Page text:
A sizzling steak on the barbecue is a familiar part of Aussie life, so it’s no surprise that we as a nation are the biggest meat-eaters in the world. Australians consume on average 90.21 kilograms of meat per person every year, beating our American cousins by 170 grams.
Breaking it down, we each eat about 26 kilograms of beef every year, collectively spending about $8.5 billion on beef products. Cattle in Australia arrived with the First Fleet back in 1788. Now it accounts for more than half of Australia’s agricultural activity, according to the ABC.
For two years running, NSW producers Jack’s Creek took out the world’s best steak for its beautifully marbled rib-eye crossbred Wagyu. They family-run business from the Liverpool Plains became one of the first Australian companies to begin producing Wagyu beef and now exports its Wagyu and Black Angus goods all over the world.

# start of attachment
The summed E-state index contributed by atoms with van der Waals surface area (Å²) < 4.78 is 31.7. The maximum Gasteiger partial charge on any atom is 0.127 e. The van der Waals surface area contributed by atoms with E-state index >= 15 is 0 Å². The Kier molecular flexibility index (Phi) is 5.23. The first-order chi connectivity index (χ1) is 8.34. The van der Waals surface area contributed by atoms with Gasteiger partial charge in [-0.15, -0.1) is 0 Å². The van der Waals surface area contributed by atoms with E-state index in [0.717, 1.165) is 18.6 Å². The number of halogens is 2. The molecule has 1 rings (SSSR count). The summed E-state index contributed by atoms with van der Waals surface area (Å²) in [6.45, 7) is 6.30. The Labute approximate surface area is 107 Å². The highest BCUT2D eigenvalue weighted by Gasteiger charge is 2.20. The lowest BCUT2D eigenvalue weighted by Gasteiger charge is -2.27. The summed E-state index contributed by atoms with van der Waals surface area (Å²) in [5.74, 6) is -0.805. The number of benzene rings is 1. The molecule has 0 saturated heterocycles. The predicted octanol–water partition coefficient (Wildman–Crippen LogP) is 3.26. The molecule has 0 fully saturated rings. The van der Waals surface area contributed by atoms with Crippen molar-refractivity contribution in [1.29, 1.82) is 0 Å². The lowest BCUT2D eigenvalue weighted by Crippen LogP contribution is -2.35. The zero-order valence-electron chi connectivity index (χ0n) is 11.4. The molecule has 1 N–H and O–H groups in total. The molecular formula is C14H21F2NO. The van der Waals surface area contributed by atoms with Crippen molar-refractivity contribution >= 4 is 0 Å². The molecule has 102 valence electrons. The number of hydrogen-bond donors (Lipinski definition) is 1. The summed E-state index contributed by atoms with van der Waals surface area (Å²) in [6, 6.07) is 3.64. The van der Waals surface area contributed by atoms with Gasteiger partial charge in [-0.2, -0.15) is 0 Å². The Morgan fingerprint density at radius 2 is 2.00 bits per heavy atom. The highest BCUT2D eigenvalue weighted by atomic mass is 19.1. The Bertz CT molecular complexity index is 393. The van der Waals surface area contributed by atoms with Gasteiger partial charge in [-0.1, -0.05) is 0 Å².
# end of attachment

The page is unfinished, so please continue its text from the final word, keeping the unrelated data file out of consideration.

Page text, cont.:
So what helps keep local beef at the top of the list? There are many reasons why Aussie beef has unmistakeable taste, tenderness and quality. Firstly, Australia has rigorous food safety and animal welfare standards that support “clean and green” top-quality produce. There’s the natural framework of wide-open pastures that supports sustainable and good quality natural grazing environments.
Then there’s quality control measures to reassure consumers about beef production, such as the Cattle Council of Australia’s Pasturefed Cattle Assurance System, indicated by a logo featuring a cow with three green ticks, which requires that cattle are have access to graze open pasture and are free from growth hormones and antibiotics, as well as assessing other animal handling aspects that may affect welfare and eating quality.
And the best reason to keep it homegrown is that it not only supports local businesses but helps to reduce carbon footprints from food transport, too.